South Florida Sun-Sentinel (Sunday)

One last thing ...

Clark has a chance to end college career with the title that’s eluded her

- By Will Graves

CLEVELAND — Caitlin Clark will get her wish. The Iowa superstar and the Hawkeyes are returning to the national championsh­ip game.

Clark shook off a sluggish first half to score 15 of her 21 points after the break as the Hawkeyes rallied past UConn

71-69 on Friday night in the women’s Final Four.

The two-time national player of the year insisted all season that her goal wasn’t to set records but to help Iowa to the title it narrowly missed a year ago. Clark and the Hawkeyes will get their chance against unbeaten South Carolina on Sunday.

It wasn’t a vintage Clark performanc­e. She made 3 of 11 3-pointers and had four turnovers. There was even a hint of nerves at the end. She missed a free throw with 3.1 seconds left that would have given Iowa a three-point lead. Teammate Sydney Affolter got the rebound, leading to a jump ball, and Iowa retained possession.

Clark, who says her greatest talent is being able to see things before they happen, threw the ensuing inbounds pass off the back of UConn star Paige Bueckers to drain the clock to all but

0.8 seconds. One last heave inbounds and Clark ensured she’d get to play her final college basketball game on the biggest stage with a title at stake.

“Going to the national championsh­ip game is, everybody’s stepping up, it’s not just me, it’s not just one player,” Clark said. “That’s not what this is. We wouldn’t be at this point right now if it was just one player. And everybody comes up and makes really big plays when we need them.”

Clark has already declared for the WNBA draft and is expected to be the top overall pick by the Indiana Fever.

Early in Friday night’s matchup with UConn, it looked like Clark’s next game would be in that new uniform.

The Huskies said repeatedly they weren’t going to stop Clark from “getting hers,” but UConn found a way to do just that during the first half, holding Clark to six points and preventing her from making a single 3-pointer, the first time she went without a 3 in the first half of an NCAA Tournament game.

The Division I all-time leading scorer made her first shot, a layup, before missing her next five. Many of those came from her signature logo range, but they harmlessly fell off the rim each time. She finally hit a driving layup midway through the second quarter.

UConn players picked Clark up the entire length of the court each time Iowa had possession, making life difficult for Clark. Open space was hard to come by and times she appeared to be frustrated. Iowa’s coaches kept shouting words of encouragem­ent to their generation­al player.

Even though she wasn’t scoring, Clark kept the Hawkeyes in the game with six rebounds and four assists as the Hawkeyes trailed 32-26 at the break.

Early in the second half, Clark began to find a rhythm. So did her team.

She was fouled hard by UConn’s Ashlynn Shade while taking a 3-pointer from the wing. The shot splashed through and Clark made the ensuing free throw to draw the Hawkeyes within 44-43, setting the stage for the kind of tight finish expected between the most decorated program in women’s basketball history and a program whose rise over the last two years has moved in lockstep with Clark’s emergence as the face of her sport.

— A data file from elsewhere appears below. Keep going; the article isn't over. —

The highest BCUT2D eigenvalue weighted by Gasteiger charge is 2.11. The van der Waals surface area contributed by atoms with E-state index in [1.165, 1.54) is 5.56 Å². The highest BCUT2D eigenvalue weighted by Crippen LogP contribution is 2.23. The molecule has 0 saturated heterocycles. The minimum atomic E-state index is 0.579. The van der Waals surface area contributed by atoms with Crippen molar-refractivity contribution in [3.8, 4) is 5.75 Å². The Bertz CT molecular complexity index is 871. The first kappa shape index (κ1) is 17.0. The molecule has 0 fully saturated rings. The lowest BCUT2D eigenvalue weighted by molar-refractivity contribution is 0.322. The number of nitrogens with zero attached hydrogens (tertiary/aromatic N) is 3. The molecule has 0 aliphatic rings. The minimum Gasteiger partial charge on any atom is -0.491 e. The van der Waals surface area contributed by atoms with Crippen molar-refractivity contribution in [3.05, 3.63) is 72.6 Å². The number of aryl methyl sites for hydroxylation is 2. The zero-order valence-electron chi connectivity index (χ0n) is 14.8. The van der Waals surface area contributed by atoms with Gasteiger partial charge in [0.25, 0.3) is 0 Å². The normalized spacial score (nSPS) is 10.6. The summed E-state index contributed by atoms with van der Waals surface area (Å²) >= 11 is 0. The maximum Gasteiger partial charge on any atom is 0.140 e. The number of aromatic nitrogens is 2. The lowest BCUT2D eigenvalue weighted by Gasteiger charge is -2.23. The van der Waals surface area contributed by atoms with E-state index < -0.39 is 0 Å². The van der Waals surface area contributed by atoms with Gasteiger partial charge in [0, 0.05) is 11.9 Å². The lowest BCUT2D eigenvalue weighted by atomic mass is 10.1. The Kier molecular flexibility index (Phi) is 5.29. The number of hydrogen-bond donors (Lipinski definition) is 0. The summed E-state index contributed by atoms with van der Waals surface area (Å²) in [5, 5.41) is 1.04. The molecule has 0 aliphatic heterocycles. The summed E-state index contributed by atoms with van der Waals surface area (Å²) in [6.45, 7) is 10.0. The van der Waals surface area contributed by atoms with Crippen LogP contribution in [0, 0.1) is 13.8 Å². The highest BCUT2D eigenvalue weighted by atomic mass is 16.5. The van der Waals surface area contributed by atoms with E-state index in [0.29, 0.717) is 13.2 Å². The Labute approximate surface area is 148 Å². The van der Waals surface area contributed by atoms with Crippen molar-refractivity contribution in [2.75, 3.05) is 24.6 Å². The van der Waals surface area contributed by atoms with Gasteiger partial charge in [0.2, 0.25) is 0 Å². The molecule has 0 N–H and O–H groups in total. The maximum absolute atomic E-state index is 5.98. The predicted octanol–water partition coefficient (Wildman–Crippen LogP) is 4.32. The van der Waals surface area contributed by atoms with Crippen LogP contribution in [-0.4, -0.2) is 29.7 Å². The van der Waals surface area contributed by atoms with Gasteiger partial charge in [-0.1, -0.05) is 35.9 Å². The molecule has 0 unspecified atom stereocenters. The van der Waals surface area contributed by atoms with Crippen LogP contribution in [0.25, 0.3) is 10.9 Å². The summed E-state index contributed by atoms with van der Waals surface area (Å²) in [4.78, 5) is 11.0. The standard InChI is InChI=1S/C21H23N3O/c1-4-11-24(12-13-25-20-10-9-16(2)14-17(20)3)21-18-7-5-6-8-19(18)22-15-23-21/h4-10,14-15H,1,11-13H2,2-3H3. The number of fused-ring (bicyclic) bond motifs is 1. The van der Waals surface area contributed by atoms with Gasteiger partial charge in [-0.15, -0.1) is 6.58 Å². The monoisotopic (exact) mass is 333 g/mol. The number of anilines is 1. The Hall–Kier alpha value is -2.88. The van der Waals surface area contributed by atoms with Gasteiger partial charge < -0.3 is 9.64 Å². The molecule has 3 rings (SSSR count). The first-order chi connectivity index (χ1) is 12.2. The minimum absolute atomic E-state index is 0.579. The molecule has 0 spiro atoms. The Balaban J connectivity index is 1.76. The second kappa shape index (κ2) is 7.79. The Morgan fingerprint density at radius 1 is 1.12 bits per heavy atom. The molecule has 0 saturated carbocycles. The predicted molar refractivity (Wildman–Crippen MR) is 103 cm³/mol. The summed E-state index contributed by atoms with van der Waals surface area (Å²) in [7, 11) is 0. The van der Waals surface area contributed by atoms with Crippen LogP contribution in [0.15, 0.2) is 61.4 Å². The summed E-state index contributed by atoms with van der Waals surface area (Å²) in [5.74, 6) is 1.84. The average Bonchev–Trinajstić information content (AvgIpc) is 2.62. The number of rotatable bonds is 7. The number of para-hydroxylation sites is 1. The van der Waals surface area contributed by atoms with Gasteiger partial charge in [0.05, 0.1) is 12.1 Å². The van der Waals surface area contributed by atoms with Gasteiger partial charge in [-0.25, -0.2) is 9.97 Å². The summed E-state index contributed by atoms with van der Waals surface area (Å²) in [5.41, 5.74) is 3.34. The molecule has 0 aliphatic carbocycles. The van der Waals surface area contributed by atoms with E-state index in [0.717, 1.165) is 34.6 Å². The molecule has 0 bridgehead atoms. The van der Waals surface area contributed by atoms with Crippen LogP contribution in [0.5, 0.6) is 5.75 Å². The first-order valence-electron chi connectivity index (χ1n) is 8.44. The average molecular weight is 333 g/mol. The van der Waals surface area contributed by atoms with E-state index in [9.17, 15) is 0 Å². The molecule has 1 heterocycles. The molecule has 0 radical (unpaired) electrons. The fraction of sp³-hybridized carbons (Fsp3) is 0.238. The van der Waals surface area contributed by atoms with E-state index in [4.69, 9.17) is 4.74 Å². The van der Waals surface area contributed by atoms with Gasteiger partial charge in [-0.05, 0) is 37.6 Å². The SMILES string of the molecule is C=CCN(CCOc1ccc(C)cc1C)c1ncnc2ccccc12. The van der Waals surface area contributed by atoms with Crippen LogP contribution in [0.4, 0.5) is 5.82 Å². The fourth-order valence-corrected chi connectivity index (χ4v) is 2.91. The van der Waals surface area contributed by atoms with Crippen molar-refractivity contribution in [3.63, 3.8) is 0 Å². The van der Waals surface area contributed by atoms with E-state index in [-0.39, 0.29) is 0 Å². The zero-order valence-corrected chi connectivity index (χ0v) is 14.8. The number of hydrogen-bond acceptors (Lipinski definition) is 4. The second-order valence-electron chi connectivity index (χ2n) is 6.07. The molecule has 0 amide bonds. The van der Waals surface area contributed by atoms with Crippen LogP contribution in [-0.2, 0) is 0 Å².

Clark’s record-setting season turned every appearance by the pony-tailed shooting guard with the Steph Currylike range into appointmen­t viewing.

A record 12.3 million people watched the Hawkeyes earn a measure of revenge over Angel Reese and defending national champion in LSU in the Elite Eight on Monday night, a year removed from the Tigers’ win over Iowa in the national title game that served as the launching pad for Clark’s stardom.

Even when the action stopped, Clark’s work did not. She’s been a fixture during commercial breaks in the tournament, hawking everything from insurance to sports drinks thanks to new name, image and likeness rules that have allowed her to cash in on her fame in a way her predecesso­rs never could.

The Hawkeyes took the floor on Friday night with a sea of fans clad in black and yellow cheering them on, many of them wearing a rainbow selection of shirts or jerseys with Clark’s No.

22, a number she chose not out of inspiratio­n but because she was born on Jan.

22 couldn’t come up with anything else. The Clark effect was everywhere inside Rocket Mortgage FieldHouse. ESPN pulled out all the stops, including offering an alternate telecast option for viewers featuring Sue Bird and Diana Taurasi and stuffing the building with 43 cameras. Tickets just to get in the door started at $300 on the secondary market and soared well into four figures.

 ?? STEPH CHAMBERS/GETTY ?? In a season in which she has toppled records, Iowa guard Caitlin Clark has one more mark she’d like as part of her legacy: national champion.
STEPH CHAMBERS/GETTY In a season in which she has toppled records, Iowa guard Caitlin Clark has one more mark she’d like as part of her legacy: national champion.

Newspapers in English

Newspapers from United States